A Transatlantic Pivot to Eurasia

This event will gather on Thursday, May 15, a small group of senior foreign and strategic policy experts from the EU, US, Romania and also think-tank representatives and independent experts interested in Eurasian issues from a transatlantic perspective. The event is organized by the Aspen Institute Romania and the German Marshall Fund of the United States in Bucharest in partnership with the Ministry of Foreign Affairs of Romania.

The global and regional context makes this meeting particularly relevant. Aside domestic issues in both Europe and the US, policy makers and planners are faced with a world that is definitely changing rapidly and sometimes unpredictably.

The ongoing events in Ukraine and particularly the invasion of Crimea by Russian forces have substantially altered the context, without, however, changing the original intention of the convening institutions.

Europe is at the same time engaging and stepping back from its foreign policy ambitions in the extended Mediterranean region and in South Eastern Europe and Central Asia. Caught in its own structural and quasi-constitutional challenges, the EU finds that developing a coherent and consistent foreign policy discourse and matching civilian and military capabilities for the EU is not a walk in the park.

The US has made a rebalancing to Asia its central policy axis. However, despite the energy revolution making it less dependent than ever, it gets repeatedly drawn into old unhealed conflicts in the Mediterranean and Golf regions.

In a relatively short time span, we have seen massive and not always positive changes in the Middle East, a difficult Arab-Israeli peace process, an uncertain negotiation process with Iran, an anticlimactic start to the Syrian negotiations. Turkey is in a political crisis, we witness a renewed challenge from Islamist fundamentalism in Iraq etc. Aside the predictably difficult process of drawing down forces in Afghanistan, we have also seen a growing set of security challenges created by Islamic factions in Northern Caucasus and Western China. Even closer to EU’s borders, instability in North and Sub-Saharan Africa brings a growing pressure from migrants and refugees from the region. On its Eastern borders, a resurgent Russia challenges Europe’s vision for stability and democratic prosperity for the region. In Ukraine, a major crisis emerged after the government failed to sign the EU Association Agreement in Vilnius. This was compound by the Russian invasion of Crimea and the continuous pressure on Eastern Ukraine and Trans-Dniester, but also in neighboring countries in the Baltic or South Caucasus.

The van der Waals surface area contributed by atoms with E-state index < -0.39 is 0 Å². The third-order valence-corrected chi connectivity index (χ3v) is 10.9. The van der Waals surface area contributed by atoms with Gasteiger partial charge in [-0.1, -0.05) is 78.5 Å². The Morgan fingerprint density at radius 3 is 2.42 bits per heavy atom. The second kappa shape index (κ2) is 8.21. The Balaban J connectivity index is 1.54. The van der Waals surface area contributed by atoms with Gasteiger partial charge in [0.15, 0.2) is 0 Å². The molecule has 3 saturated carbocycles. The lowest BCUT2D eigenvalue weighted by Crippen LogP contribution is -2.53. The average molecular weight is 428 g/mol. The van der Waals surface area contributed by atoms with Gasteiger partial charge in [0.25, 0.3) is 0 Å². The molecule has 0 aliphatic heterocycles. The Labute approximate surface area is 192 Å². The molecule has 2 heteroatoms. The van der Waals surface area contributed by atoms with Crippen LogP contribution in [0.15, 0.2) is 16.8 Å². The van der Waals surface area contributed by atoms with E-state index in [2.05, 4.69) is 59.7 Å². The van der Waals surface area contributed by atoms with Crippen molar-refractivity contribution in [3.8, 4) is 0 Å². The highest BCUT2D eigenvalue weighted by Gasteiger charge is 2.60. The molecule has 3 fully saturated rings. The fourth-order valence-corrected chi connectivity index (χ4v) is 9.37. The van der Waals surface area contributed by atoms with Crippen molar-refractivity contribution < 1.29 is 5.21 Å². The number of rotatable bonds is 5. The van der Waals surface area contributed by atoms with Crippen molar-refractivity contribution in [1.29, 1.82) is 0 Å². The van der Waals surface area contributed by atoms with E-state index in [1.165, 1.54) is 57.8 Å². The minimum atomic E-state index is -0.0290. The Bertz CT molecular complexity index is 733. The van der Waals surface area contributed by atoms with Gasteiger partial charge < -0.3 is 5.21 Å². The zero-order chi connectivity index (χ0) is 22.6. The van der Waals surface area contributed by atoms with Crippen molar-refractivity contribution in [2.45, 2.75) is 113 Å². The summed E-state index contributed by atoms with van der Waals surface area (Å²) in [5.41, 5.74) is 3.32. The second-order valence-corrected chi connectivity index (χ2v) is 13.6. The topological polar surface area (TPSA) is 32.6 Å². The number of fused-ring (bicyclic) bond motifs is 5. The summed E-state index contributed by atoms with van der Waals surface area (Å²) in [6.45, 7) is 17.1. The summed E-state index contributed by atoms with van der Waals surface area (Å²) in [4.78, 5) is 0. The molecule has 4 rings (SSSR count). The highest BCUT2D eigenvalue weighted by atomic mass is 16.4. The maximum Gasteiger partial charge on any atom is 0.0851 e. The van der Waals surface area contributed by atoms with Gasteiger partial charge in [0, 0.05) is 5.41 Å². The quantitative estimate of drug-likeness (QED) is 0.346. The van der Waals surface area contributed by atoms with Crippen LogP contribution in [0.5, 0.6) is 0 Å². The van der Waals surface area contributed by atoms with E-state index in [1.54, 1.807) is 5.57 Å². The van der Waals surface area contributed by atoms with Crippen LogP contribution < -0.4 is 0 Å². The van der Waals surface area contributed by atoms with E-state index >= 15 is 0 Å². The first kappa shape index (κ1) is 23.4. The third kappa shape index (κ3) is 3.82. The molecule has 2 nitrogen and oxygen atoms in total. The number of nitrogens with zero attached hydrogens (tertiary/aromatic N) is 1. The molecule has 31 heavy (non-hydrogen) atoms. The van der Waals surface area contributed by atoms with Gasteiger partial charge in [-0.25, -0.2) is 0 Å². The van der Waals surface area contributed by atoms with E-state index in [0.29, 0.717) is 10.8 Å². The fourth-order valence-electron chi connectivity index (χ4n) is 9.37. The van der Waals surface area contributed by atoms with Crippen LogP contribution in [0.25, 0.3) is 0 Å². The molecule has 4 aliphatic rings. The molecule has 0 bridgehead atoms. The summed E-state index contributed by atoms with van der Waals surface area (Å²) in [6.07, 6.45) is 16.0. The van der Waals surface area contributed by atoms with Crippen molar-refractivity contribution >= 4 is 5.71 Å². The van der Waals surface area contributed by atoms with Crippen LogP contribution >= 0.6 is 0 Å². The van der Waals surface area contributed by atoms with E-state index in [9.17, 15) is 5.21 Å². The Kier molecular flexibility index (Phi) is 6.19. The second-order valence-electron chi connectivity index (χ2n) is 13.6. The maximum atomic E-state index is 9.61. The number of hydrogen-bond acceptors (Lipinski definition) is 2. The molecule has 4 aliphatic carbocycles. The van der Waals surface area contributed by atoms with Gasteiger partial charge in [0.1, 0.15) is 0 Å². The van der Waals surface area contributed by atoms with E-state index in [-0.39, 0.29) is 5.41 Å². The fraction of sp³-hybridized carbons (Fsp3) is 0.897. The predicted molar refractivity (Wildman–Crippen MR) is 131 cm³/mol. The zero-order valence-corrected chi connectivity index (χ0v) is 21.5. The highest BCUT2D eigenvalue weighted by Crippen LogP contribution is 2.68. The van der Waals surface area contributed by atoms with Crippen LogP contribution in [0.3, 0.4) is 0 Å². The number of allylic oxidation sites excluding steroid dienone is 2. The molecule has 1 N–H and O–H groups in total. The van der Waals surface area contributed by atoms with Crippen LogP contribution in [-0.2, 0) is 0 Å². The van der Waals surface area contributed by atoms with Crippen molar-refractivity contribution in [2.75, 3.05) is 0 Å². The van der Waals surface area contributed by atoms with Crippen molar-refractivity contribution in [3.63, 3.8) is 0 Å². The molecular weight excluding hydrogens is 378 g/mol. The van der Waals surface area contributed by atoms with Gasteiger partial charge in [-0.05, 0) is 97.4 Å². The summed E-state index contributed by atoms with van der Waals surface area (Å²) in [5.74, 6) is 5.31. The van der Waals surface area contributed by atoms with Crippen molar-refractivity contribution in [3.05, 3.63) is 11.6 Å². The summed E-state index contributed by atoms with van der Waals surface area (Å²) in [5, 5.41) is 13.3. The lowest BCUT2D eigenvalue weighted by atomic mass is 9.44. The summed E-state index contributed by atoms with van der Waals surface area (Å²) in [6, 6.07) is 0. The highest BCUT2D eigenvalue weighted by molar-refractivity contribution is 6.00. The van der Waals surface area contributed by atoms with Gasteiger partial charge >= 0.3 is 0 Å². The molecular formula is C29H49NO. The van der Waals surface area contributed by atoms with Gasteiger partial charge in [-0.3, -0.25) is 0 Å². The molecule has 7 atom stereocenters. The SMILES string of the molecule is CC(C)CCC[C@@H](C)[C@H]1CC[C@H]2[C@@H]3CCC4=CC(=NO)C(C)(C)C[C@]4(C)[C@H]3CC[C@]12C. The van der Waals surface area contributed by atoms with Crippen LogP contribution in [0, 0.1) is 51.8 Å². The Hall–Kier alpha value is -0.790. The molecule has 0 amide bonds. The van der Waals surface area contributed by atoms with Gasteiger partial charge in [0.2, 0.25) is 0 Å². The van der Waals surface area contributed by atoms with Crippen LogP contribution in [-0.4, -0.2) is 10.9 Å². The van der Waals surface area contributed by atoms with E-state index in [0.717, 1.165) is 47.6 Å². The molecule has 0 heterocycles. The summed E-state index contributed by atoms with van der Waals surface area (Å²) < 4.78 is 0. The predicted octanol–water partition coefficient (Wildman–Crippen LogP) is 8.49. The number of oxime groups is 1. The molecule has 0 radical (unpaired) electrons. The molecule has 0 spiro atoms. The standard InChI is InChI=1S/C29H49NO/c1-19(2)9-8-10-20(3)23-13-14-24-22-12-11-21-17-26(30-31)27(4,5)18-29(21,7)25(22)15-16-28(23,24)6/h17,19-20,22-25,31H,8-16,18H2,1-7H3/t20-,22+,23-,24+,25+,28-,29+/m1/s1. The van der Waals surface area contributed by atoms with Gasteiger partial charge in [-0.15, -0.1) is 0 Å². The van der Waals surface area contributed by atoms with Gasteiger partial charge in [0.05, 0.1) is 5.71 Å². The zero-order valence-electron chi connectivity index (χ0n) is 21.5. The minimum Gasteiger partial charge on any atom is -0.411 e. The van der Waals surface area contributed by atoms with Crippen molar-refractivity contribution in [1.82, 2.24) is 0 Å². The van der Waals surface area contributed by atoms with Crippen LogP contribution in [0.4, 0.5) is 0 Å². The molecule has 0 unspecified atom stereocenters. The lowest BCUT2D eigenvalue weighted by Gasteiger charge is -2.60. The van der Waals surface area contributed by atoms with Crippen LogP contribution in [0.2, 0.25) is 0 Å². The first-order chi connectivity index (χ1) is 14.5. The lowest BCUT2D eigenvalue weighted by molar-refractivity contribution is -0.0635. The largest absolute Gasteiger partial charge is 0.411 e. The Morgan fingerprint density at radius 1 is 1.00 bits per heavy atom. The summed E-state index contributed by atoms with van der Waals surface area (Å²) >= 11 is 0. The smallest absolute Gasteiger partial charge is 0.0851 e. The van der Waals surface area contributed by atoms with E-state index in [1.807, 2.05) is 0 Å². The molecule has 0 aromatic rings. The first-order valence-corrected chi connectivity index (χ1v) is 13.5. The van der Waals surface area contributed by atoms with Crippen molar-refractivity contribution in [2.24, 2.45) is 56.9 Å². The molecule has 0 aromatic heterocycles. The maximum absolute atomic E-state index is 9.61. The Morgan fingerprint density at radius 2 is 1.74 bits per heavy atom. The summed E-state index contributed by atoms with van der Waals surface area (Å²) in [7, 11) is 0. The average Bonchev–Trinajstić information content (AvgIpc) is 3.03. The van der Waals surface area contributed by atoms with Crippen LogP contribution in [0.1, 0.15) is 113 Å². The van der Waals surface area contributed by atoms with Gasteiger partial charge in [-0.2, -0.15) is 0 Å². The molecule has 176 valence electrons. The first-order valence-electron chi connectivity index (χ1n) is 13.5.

The transatlantic perspective to stability and security in Eurasia sees a number of surprising challenges returning. Not only is Russia playing a dual spoiler and partner game in regional crisis, but it is also making decidedly unsettling steps in the field of cruise missile testing.  
There is also a longer timeframe perspective that informs this conversation. This year marks the overlap of three significant and symbolic commemorations of events that shaped both Europe and the transatlantic relations. We mark a century since the start of the WWI that ended the empires and launched the transatlantic link as Europe’s key strategic alliance. We celebrate a quarter of a century since the fall of the communist regimes that opened the door for NATO and EU enlargement and, to some extent, transformed the Eurasian strategic outlook. Finally, we mark the 10th anniversary of NATO’s enlargement to include seven new countries from the former communist bloc.

Given immediate priorities and long term strategic objectives, Europe and the US have a long list of shared interests. Belonging to a common normative space rooted in shared values cannot be taken for granted. If this space is to remain stable, secure and prosperous in this changing world, Europe and the US need to work together more effectively.

Aspen Community

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